I am a storyteller and within that a creator of characters. I am not a memoir writer or a life chronicle-r, so my hopes for this aren’t very high. But I wanted to put some words to something that was a significant part of my childhood and will hopefully continue to be a significant part of my adulthood.
Beach week was something I was generally opposed to as a child. I much preferred the week or two I spent staying alone with my Grandmother in New Bern, North Carolina to shacking up in a cottage in Atlantic Beach with that entire side of the family. Perhaps it was because I was six years old, and generally afraid of most other people, or perhaps it was just that I liked being left to my own devices (and the ability to play video games, which were banned then at my house). I don’t really remember what changed my mind, but when I turned eleven something did, and I climbed into my Grandma’s black Dodge Daytona and rode the forty or so miles down highway 70 with her to pick up the keys and prepare the cottage.
The City of Atlantic Beach hasn’t left the 1980s with tacky surf shops still lining the main strip and faded pastel-colored cottages with weathered wooden porches and cracked seashell decorations packing the grid-like streets that front a few miles of the water. Our cottage in those days was an indecisive green, part tree-like, part neon, part teal with a separated basement (underground on the water side and at ground on the street side) and top two stories. There were four bedrooms, one opening out onto a balcony that overlooked the water for my Uncle Pete and Aunt Lynn, one stocked with a TV and two bunk beds for My Uncle Pat, my cousin Brittany, and myself, one for my Uncle Dave and Aunt Candy and the first floor master bedroom for my Grandma.
My cousin, three and a half years my junior, and I got along almost instantly. “Almost,” because of the necessary, shy, quiet, feeling out period that kids like us had to go through before warming up to someone new. There’s always a connection between family, but Brittany and I had something extra, we got each other. We got each other in the way that two people can see something and look at each other and smile without any words exchanged because they both know the other is thinking the same thing. We still get each other, even fifteen years removed from that week and meetings fewer and further between. Our brains just operate along the same wavelength. After that initial shyness, we were nearly inseparable, whether it was body-boarding down on the beach, digging really absurdly large (we’re talking 10+ feet deep) holes in the sand, or accompanying Grandma to the grocery store.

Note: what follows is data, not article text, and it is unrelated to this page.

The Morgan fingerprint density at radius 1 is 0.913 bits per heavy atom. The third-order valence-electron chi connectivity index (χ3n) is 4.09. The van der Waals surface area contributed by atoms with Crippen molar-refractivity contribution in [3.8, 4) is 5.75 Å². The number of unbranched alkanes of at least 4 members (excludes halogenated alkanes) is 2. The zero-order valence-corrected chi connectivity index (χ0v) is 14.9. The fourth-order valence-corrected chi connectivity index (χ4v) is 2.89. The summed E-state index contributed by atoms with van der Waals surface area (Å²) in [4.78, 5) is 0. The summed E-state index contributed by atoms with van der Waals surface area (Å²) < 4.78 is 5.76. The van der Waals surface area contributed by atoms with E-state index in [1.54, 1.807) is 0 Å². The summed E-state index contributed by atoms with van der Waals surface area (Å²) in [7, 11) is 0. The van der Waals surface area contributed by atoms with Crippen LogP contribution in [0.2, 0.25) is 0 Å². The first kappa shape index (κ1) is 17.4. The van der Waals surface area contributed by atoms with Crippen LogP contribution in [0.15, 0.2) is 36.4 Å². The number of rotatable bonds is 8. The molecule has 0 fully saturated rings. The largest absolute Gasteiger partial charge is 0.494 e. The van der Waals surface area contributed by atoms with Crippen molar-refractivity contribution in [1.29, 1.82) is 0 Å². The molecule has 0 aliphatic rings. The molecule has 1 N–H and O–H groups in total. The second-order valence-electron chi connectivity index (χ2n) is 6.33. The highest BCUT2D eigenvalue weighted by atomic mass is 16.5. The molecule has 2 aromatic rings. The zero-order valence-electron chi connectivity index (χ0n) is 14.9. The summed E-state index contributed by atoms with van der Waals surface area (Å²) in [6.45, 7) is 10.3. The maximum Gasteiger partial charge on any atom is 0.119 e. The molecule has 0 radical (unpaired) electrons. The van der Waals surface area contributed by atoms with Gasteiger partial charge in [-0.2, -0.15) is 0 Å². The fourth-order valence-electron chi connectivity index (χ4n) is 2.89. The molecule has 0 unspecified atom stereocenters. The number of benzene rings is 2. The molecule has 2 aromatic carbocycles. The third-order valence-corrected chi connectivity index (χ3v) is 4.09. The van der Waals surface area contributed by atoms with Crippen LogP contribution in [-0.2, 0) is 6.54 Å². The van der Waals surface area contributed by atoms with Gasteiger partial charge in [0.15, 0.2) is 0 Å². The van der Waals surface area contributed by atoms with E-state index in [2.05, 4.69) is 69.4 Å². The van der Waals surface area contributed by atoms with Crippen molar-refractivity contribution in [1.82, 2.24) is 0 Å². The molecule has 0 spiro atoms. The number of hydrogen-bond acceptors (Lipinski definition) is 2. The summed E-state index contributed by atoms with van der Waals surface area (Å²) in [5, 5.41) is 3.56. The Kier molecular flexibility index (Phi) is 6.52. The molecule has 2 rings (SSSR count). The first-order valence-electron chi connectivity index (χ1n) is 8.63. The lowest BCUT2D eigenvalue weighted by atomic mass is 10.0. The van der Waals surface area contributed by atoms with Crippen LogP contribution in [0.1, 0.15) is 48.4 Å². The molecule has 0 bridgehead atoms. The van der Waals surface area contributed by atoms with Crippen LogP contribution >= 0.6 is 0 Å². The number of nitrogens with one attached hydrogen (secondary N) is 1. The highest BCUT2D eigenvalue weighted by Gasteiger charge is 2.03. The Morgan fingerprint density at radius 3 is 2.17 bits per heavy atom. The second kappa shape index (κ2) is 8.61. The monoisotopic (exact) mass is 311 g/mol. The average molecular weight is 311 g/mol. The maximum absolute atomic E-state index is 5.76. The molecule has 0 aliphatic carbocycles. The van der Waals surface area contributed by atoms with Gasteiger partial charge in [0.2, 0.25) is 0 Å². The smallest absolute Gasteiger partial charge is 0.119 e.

There were times, however, when she and her father, (my Uncle Pat, who is like a young Chevy Chase in both appearance and attitude) wanted to spend time together and I sidled up next to my Aunt Candy to work on the yearly puzzle. Aunt Candy, who I’ve unfortunately recently learned has passed away, was the embodiment of quiet southern charm. A short wavy-haired blonde , she was the kind of person while not overt in her friendliness, always had a space next to her for someone else. Her typical spot was the soft loveseat facing the large window in the back of the living room. You couldn’t see much ocean over the dunes and the tall grass, but most of the time in that seat was spent working away on the 1,000 piece puzzle she akways brought. Not a huge talker myself and very fond of quiet company, this is where I first discovered my love of such puzzles. She was always very patient, steadily completing the difficult pictures while I tried a hundred different piece combinations, ninety-nine of which didn’t work.